Beaufort-Jasper Water and Sewer Authority reported that the water is safe to drink.
At the height of the storm Thursday morning, there were 25,000 power failures reported across the county. By 4:25 p.m., there were around 11,000 homes without power, most of them Dominion Energy customers.
Few in Beaufort County appear to have evacuated
Evacuations were still in effect for Charleston, Horry, Georgetown, Berkeley and Dorchester counties.
Just four hours after telling residents it was too early to talk about evacuations on Sunday, McMaster issued the order that evening for Beaufort County starting at noon the next day.
McMaster also ordered that lanes be reversed on U.S. 278 coming off Hilton Head Island.
The number of people who evacuated from Beaufort County before Hurricane Dorian was low, according to the Beaufort County Emergency Management Division in a press conference Wednesday morning, during which local officials, including Sheriff P.J. Tanner, urged residents to leave if they had not yet done so.
“It’s only an estimate on our part, but percentage-wise is very low. We’ve got a lot of people that did not evacuate. I think that’s what we’re hearing on the entire coast,” Tanner said.
While there is no official count of how many people evacuated from Beaufort County, a look at the S.C. Department of Transportation’s vehicles-per-day data of cars going to and from Hilton Head Island on Monday and Tuesday was telling.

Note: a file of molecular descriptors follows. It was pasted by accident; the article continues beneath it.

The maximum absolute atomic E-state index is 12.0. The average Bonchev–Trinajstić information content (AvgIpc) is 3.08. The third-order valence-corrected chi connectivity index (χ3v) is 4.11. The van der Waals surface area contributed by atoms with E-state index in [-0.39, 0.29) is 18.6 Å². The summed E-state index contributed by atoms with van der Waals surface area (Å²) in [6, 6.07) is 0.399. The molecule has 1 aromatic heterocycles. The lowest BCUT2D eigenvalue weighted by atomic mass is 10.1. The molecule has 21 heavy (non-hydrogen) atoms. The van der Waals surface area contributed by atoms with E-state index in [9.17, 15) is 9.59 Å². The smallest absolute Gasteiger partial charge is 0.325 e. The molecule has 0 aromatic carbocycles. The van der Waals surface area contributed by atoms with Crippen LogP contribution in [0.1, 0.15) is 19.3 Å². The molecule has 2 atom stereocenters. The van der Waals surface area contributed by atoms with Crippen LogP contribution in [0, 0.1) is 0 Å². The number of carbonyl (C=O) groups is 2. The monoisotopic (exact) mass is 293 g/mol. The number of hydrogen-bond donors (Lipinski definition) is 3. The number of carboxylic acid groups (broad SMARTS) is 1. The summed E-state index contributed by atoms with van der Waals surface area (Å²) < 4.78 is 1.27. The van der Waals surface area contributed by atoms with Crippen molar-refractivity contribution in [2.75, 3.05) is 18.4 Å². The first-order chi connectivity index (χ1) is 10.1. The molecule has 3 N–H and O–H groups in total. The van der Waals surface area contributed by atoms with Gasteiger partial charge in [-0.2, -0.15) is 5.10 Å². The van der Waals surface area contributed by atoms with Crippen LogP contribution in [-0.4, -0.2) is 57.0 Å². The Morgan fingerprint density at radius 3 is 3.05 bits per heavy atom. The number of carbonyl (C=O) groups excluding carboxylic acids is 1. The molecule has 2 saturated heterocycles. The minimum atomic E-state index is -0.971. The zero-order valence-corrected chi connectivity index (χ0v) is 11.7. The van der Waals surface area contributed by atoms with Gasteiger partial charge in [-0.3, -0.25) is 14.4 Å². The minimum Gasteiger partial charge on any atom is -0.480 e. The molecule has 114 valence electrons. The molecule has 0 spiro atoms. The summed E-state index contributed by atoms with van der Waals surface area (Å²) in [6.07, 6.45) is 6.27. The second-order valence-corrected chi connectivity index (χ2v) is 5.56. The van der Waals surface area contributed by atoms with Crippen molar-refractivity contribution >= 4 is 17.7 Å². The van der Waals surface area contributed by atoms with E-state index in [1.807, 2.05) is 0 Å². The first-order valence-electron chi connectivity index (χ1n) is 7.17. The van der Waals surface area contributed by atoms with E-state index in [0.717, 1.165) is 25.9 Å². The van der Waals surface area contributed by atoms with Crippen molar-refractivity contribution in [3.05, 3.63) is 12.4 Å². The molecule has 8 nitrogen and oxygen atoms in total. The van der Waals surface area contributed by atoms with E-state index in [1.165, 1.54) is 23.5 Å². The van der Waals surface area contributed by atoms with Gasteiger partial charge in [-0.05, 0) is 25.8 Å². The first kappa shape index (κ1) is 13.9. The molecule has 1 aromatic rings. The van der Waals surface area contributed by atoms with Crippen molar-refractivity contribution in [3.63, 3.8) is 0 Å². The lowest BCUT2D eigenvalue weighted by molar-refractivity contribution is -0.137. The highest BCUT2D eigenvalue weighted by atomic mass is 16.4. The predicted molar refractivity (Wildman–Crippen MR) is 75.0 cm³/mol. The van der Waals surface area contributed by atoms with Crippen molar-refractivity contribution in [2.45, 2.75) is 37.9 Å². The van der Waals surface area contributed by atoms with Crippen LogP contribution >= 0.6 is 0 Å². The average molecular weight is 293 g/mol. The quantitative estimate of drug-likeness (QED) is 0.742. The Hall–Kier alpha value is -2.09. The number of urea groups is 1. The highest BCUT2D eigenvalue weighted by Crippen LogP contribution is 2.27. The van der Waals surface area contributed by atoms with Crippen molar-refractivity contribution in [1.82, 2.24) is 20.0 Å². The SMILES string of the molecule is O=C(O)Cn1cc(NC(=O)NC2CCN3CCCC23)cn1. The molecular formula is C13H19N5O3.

On those days, just 17,594 vehicles crossed the bridges from the island onto the mainland, which is less than half the traffic typical of those days, according to the data.
During those same days, 7,503 vehicles drove onto the island, less than one-fifth the typical vehicle count typical of Mondays and Tuesdays.
More than 440,000 people left from the eight counties that were evacuated, according to the state’s secretary of transportation.
Damage from Hurricane Dorian
Beaufort County was largely spared the wrath of Hurricane Dorian, which passed by the area early Thursday morning.
Emergency responders in northern Beaufort County worked more than 100 storm-related calls, mostly for trees down on roadways, power lines and some homes. Of those, firefighters on Lady’s Island and St. Helena Island handled the bulk as Dorian’s winds thrashed the Sea Islands.
High winds periodically closed bridges to the islands Thursday and helped fuel an early-morning house fire near Shell Point. As Burton firefighters worked to control the blaze, a tree fell nearby and affected logistics at the site.
Trees fell on multiple homes in Beaufort, Lady’s Island and St. Helena Island. Crews were still working to clear roads Thursday afternoon.
But residents escaped the fire and the trees largely unscathed, perhaps the most serious known injury was a woman who broke her leg falling on stairs in the dark on Lady’s Island.
Residents in Mossy Oaks, Lady’s Island, Sheldon, Seabrook and Shell Point lost power Thursday morning.
More than 80 downed trees were reported on Hilton Head on Thursday afternoon, according to town engineer Scott Liggett.
Around 5,000 mid-island residents lost power early Thursday until mid-morning.